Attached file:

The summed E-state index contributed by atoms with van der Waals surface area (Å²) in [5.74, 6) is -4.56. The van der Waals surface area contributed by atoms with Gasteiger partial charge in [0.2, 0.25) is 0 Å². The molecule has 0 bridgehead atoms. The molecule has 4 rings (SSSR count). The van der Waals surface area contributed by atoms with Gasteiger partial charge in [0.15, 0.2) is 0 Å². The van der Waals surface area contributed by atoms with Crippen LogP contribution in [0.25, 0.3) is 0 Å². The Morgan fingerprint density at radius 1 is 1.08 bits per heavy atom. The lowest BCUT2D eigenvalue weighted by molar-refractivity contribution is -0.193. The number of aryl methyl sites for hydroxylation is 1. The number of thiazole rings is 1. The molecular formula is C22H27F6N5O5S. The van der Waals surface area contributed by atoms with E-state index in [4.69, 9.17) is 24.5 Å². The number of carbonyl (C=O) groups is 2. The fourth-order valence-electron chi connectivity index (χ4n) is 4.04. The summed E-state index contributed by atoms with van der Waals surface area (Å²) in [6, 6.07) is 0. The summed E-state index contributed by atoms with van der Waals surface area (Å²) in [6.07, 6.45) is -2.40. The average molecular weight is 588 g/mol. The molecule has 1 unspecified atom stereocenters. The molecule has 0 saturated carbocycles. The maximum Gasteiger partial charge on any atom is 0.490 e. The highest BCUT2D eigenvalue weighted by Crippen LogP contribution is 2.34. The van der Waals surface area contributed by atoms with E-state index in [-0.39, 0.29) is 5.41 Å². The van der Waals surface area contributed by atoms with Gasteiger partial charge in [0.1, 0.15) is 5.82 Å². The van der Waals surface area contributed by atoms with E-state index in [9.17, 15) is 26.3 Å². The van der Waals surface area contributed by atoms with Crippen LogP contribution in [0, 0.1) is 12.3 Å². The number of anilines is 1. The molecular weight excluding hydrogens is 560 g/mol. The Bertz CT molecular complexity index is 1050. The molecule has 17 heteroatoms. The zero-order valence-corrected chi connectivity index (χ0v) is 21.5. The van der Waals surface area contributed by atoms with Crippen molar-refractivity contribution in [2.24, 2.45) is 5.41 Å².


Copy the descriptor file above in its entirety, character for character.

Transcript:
The summed E-state index contributed by atoms with van der Waals surface area (Å²) in [5.74, 6) is -4.56. The van der Waals surface area contributed by atoms with Gasteiger partial charge in [0.2, 0.25) is 0 Å². The molecule has 0 bridgehead atoms. The molecule has 4 rings (SSSR count). The van der Waals surface area contributed by atoms with Gasteiger partial charge in [0.15, 0.2) is 0 Å². The van der Waals surface area contributed by atoms with Crippen LogP contribution in [0.25, 0.3) is 0 Å². The Morgan fingerprint density at radius 1 is 1.08 bits per heavy atom. The lowest BCUT2D eigenvalue weighted by molar-refractivity contribution is -0.193. The number of aryl methyl sites for hydroxylation is 1. The number of thiazole rings is 1. The molecular formula is C22H27F6N5O5S. The van der Waals surface area contributed by atoms with E-state index in [4.69, 9.17) is 24.5 Å². The number of carbonyl (C=O) groups is 2. The fourth-order valence-electron chi connectivity index (χ4n) is 4.04. The summed E-state index contributed by atoms with van der Waals surface area (Å²) in [6, 6.07) is 0. The summed E-state index contributed by atoms with van der Waals surface area (Å²) in [6.07, 6.45) is -2.40. The average molecular weight is 588 g/mol. The molecule has 1 unspecified atom stereocenters. The molecule has 0 saturated carbocycles. The maximum Gasteiger partial charge on any atom is 0.490 e. The highest BCUT2D eigenvalue weighted by Crippen LogP contribution is 2.34. The van der Waals surface area contributed by atoms with E-state index in [-0.39, 0.29) is 5.41 Å². The van der Waals surface area contributed by atoms with Gasteiger partial charge in [0.1, 0.15) is 5.82 Å². The van der Waals surface area contributed by atoms with E-state index in [9.17, 15) is 26.3 Å². The van der Waals surface area contributed by atoms with Crippen LogP contribution in [0, 0.1) is 12.3 Å². The number of anilines is 1. The molecular weight excluding hydrogens is 560 g/mol. The Bertz CT molecular complexity index is 1050. The molecule has 17 heteroatoms. The zero-order valence-corrected chi connectivity index (χ0v) is 21.5. The van der Waals surface area contributed by atoms with Crippen molar-refractivity contribution in [2.24, 2.45) is 5.41 Å².